Today started out so well. I did a great pushups workout with a new PR for number of reps in a single set, I went for a walk along the beach with my brother and his wife and their two dogs, I finally got my mess of a seed collection somewhat sorted (more on that in a later post), I got a load of laundry done… in general, a very productive day. And then, as I was happily finishing up my carrot pickle recipe for this month’s Can Jam, I went searching for the Twitter hash-tag to tweet my progress and – horror of horrors! – realized I’m a day late posting! I was so sure I had until Saturday night, but it turns out this was supposed to be posted by last night at midnight! Gah. It may end up that I don’t make it in this month’s round-up, but I’m posting anyway. The pickles are gorgeous and I’m doing this for the canning not for the notoriety!

I considered many different options for this month’s Can Jam, but most of them were sweet and I have too much jam in my basement, so I settled on a really basic pickle recipe from the Bernardin Complete Book of Home Preserving. The dilled beans I made in the summer were incredibly popular, so I decided to try out the dilled carrots too. I don’t generally like cooked carrots, but I’m hoping these will be an exception!

I had some carrots in the fridge, but I knew I didn’t have enough, so I stopped by Meat on the Beach, a fantastic independent grocer a few blocks from my house, and found these babies:
Heirloom Carrots
I don’t know if they’re local or organic, but they’re fantastic colours, so I grabbed a bunch of them.

The only purple carrot variety I’m familiar with is Dragon, which is purple skinned, but has orange flesh, so I was over-the-moon when I started peeling the purple carrots and discovered this – purple flesh!:
Purple Carrot
If anyone can give me a heads-up about what variety this might be and where to find the seeds, that’d be fantastic!!!

Chop, chop, chop. Aren’t these beautiful?
Chopped Carrots

These pickles use the cold-pack method, so the jars needed to be prepped immediately. I tend to be a bit lazy and prep my jars as the food I’m canning is cooking, but for a pickle like this, you’ve gotta get those jars clean and warmed up right away.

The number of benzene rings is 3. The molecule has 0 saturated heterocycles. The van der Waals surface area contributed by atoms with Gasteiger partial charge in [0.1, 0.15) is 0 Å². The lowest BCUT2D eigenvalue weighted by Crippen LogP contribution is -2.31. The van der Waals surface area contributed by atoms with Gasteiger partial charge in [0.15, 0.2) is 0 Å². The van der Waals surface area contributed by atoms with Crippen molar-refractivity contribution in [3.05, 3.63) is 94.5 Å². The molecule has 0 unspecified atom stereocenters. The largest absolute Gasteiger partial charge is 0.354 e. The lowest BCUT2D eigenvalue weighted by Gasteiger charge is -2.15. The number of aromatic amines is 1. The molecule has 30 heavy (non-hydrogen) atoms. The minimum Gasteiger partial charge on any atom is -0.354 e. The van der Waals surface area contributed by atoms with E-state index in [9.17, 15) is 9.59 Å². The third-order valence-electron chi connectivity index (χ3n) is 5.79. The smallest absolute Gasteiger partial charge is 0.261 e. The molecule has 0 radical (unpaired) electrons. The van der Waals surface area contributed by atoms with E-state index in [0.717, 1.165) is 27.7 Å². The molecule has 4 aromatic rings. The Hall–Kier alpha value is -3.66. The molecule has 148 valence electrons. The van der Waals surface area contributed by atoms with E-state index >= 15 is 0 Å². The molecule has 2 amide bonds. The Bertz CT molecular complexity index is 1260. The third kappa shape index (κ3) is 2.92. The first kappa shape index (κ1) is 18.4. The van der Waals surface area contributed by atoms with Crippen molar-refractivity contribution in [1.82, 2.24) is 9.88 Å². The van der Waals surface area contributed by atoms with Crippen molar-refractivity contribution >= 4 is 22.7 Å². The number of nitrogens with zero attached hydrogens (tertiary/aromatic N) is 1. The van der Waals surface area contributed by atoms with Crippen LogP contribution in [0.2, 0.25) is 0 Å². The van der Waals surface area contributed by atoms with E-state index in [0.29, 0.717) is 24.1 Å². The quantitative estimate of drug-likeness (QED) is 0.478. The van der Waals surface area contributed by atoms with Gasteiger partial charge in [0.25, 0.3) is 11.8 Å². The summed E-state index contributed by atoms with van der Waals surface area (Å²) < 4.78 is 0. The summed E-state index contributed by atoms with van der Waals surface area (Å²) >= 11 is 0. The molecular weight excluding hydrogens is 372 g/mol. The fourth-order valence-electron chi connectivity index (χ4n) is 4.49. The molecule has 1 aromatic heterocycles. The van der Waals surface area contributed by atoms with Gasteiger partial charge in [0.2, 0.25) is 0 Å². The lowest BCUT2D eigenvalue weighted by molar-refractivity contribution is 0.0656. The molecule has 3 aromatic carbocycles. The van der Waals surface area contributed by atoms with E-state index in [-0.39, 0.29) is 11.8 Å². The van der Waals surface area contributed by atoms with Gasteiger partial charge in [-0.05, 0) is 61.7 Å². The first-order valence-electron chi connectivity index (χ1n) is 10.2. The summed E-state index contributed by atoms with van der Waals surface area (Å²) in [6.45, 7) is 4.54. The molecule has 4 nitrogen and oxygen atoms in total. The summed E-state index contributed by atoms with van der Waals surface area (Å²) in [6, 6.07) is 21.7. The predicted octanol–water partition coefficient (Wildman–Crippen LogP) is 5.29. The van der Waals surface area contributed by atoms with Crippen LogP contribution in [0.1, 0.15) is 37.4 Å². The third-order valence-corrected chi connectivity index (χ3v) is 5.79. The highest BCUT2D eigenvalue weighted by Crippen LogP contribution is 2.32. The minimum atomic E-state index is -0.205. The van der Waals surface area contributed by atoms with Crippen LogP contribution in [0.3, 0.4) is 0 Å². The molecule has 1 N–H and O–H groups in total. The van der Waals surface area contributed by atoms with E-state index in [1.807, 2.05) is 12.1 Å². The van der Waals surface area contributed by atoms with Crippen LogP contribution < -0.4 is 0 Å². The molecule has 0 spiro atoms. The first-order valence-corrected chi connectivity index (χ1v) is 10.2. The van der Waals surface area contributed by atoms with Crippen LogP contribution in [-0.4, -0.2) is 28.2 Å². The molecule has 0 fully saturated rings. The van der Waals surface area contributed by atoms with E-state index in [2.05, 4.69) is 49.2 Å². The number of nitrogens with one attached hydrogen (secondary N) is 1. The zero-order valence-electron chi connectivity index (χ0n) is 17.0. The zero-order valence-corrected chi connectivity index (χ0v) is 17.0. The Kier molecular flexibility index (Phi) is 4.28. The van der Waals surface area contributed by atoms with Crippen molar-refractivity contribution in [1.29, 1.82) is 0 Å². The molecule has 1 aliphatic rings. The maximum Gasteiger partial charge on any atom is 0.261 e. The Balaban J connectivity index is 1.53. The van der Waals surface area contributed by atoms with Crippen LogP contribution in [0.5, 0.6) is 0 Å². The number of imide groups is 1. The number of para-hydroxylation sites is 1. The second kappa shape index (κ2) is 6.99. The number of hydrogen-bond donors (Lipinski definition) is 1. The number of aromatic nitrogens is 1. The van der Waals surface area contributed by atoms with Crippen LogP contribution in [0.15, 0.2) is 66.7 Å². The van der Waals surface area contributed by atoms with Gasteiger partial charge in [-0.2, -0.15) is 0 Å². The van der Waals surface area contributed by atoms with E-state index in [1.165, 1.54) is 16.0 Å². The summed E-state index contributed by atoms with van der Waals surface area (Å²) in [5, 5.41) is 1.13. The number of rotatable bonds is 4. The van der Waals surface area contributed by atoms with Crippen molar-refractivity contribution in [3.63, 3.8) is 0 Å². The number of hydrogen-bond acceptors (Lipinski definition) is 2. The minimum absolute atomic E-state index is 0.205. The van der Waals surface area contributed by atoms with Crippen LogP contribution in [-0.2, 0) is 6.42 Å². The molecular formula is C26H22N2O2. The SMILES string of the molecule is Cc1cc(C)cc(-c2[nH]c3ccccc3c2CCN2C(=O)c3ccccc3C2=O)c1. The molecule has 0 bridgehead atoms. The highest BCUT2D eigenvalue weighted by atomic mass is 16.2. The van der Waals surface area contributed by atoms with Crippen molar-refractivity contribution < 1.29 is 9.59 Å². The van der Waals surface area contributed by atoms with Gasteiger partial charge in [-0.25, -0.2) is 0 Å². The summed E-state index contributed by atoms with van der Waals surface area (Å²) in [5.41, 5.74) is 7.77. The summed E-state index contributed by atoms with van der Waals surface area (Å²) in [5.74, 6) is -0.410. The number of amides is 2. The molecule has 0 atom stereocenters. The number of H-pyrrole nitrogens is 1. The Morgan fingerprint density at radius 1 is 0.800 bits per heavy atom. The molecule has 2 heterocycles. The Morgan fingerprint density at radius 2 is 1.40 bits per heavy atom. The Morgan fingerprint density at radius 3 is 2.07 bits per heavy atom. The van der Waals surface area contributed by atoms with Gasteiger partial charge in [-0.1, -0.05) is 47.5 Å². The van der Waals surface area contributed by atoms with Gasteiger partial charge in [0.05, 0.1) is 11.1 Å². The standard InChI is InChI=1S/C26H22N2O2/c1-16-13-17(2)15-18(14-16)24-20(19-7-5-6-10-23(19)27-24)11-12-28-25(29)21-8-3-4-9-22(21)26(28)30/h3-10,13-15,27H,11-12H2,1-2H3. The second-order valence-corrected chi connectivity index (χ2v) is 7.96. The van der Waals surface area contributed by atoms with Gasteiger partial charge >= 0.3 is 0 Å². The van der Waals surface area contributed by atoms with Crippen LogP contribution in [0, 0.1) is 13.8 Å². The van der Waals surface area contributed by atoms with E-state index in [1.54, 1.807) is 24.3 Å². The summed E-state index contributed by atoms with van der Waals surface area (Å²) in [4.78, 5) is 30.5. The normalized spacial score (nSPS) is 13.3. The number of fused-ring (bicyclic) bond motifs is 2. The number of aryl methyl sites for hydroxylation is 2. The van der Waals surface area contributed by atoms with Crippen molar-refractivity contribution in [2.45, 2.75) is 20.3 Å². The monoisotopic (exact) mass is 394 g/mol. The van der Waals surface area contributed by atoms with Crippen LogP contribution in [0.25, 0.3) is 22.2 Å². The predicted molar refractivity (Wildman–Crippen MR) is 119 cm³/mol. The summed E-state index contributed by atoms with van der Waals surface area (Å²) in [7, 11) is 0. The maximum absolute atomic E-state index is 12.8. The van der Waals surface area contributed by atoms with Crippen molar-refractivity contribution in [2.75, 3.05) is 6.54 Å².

Warming the Jars

The spices here are simple. Garlic, dill (I used seeds because that’s all that was available to me, but in the summer I would use fresh dill flower heads), and hot pepper flakes:
The Spices

I only added hot peppers to half the batch. This was for two reasons – first, I wanted some that weren’t hot, and second, my sister is allergic to nuts and my hot pepper flakes have a nut warning on them. I would love to give her a jar of these, so I made half of them sister-safe!
Carrots, Dill, & Garlic

Add the liquid:
Add the Pickling Liquid

While the non-spicy batch processed in the water bath, I prepped the spicy jars:

For these ones, I must admit that I cheated.
I had a bag and a half (about 3lbs) of baby carrots in my fridge, so I used those. This was the half-bag. The full bag was organic, so maybe that makes up for my laziness, at least a little bit?

Then came the magical moment when I pulled the first batch of (non-spicy) jars out of the water bath. Check out the gorgeousness!
Purple Pickles
As you can probably see, I only put the purple carrots in 4 of the 5 jars, and the purple in the carrots bled out into the pickling liquid. I’m very happy I did that. I love the colour difference between the jars!

I can’t wait to try these pickles, but they’re going to have to sit for a few weeks so the flavours can blend. If they’re even half as good as the dilled beans, I bet they won’t last long!

See you all next month!

Dilled Heirloom Carrots
From Bernardin Complete Book of Home Preserving
Yield: 7 pint jars (I ended up with 10)
Level: Beginner (an easy one, as far as pickles go!)

6 cups white vinegar
2 cups water
1/2 cup pickling or canning salt
4 cloves garlic, halved
14 heads of dill (or 1/2 tsp dill seeds per jar, if fresh isn’t available)
3 1/2 tsp hot pepper flakes (optional)
5 lbs carrots (25-30 medium), ends removed, peeled and cut into sticks (1 inch/2.5 cm long and 3/4 inch/2 cm wide) – or you can cheat like I did and go with 5 lbs of baby carrots!

1. Prepare canner, jars and lids.

2. In a large stainless steel saucepan, combine vinegar, water and salt. Stir well and bring to a boil over medium-high heat, stirring to dissolve salt.

3. Place 1/2 clove garlic, 1 head of dill (or 1/2 tsp seeds) and 1/2 tsp of hot pepper flakes, if using, in each hot jar. Pack carrot sticks into hot jars to within a generous 1/2 inch (1 cm) of top of jar. Top with second head of dill. ladle hot pickling liquid into jar to cover carrots, leaving 1/2 inch (1 cm) headspace. [I had to make more canning liquid to manage all my carrots – if you have to do that, make sure your vinegar/water/salt ratio is the same as the original batch!] Remove air bubbls and adjust headspace, if necessary, by adding hot pickling liquid. Wipe rim. Centre lid on jar. Screw band down until resistance is met, then increase to finger-tight.

4. Place jars in canner, ensuring they are completely covered with water. Bring to a boil and process for 10 minutes. Remove canner lid. Wait 5 minutes, then remove jars, cool and store. [Don’t know how to do this step? Check out the Tigress’ great Canning 101 post for a great primer.]

Rainbow Pickles

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